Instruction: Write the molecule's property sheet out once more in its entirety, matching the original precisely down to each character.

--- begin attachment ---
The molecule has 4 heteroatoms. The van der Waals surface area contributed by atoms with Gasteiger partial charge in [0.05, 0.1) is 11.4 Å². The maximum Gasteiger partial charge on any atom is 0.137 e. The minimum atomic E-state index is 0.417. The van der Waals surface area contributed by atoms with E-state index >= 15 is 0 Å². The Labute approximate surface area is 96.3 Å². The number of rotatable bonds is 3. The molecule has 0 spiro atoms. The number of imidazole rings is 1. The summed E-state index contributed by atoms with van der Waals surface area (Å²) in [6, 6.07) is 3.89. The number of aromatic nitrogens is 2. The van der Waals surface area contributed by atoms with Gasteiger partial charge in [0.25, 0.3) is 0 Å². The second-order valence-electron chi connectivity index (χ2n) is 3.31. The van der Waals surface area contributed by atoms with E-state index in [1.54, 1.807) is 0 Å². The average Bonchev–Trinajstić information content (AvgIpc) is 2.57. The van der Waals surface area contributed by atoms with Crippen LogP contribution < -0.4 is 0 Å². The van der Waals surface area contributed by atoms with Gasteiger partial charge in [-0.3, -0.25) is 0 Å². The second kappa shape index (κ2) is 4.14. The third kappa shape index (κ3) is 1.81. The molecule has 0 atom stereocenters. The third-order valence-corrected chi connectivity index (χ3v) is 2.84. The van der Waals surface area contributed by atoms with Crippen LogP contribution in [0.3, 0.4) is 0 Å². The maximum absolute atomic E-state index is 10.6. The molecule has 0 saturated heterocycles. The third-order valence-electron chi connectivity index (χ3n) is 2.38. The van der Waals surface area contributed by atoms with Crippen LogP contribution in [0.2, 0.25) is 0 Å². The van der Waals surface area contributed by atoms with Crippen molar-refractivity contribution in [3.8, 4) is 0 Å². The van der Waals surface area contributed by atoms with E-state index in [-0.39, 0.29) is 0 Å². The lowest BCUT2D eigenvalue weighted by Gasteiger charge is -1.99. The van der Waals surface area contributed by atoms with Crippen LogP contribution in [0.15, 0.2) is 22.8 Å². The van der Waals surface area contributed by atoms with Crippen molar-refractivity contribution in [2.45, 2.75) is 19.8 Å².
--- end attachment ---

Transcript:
The molecule has 4 heteroatoms. The van der Waals surface area contributed by atoms with Gasteiger partial charge in [0.05, 0.1) is 11.4 Å². The maximum Gasteiger partial charge on any atom is 0.137 e. The minimum atomic E-state index is 0.417. The van der Waals surface area contributed by atoms with E-state index >= 15 is 0 Å². The Labute approximate surface area is 96.3 Å². The number of rotatable bonds is 3. The molecule has 0 spiro atoms. The number of imidazole rings is 1. The summed E-state index contributed by atoms with van der Waals surface area (Å²) in [6, 6.07) is 3.89. The number of aromatic nitrogens is 2. The van der Waals surface area contributed by atoms with Gasteiger partial charge in [0.25, 0.3) is 0 Å². The second-order valence-electron chi connectivity index (χ2n) is 3.31. The van der Waals surface area contributed by atoms with E-state index in [1.54, 1.807) is 0 Å². The average Bonchev–Trinajstić information content (AvgIpc) is 2.57. The van der Waals surface area contributed by atoms with Crippen LogP contribution < -0.4 is 0 Å². The van der Waals surface area contributed by atoms with Gasteiger partial charge in [-0.3, -0.25) is 0 Å². The second kappa shape index (κ2) is 4.14. The third kappa shape index (κ3) is 1.81. The molecule has 0 atom stereocenters. The third-order valence-corrected chi connectivity index (χ3v) is 2.84. The van der Waals surface area contributed by atoms with Crippen LogP contribution in [0.3, 0.4) is 0 Å². The maximum absolute atomic E-state index is 10.6. The molecule has 0 saturated heterocycles. The third-order valence-electron chi connectivity index (χ3n) is 2.38. The van der Waals surface area contributed by atoms with Crippen LogP contribution in [0.2, 0.25) is 0 Å². The van der Waals surface area contributed by atoms with Crippen molar-refractivity contribution in [3.8, 4) is 0 Å². The van der Waals surface area contributed by atoms with E-state index in [-0.39, 0.29) is 0 Å². The lowest BCUT2D eigenvalue weighted by Gasteiger charge is -1.99. The van der Waals surface area contributed by atoms with Crippen LogP contribution in [0.15, 0.2) is 22.8 Å². The van der Waals surface area contributed by atoms with Crippen molar-refractivity contribution in [2.45, 2.75) is 19.8 Å².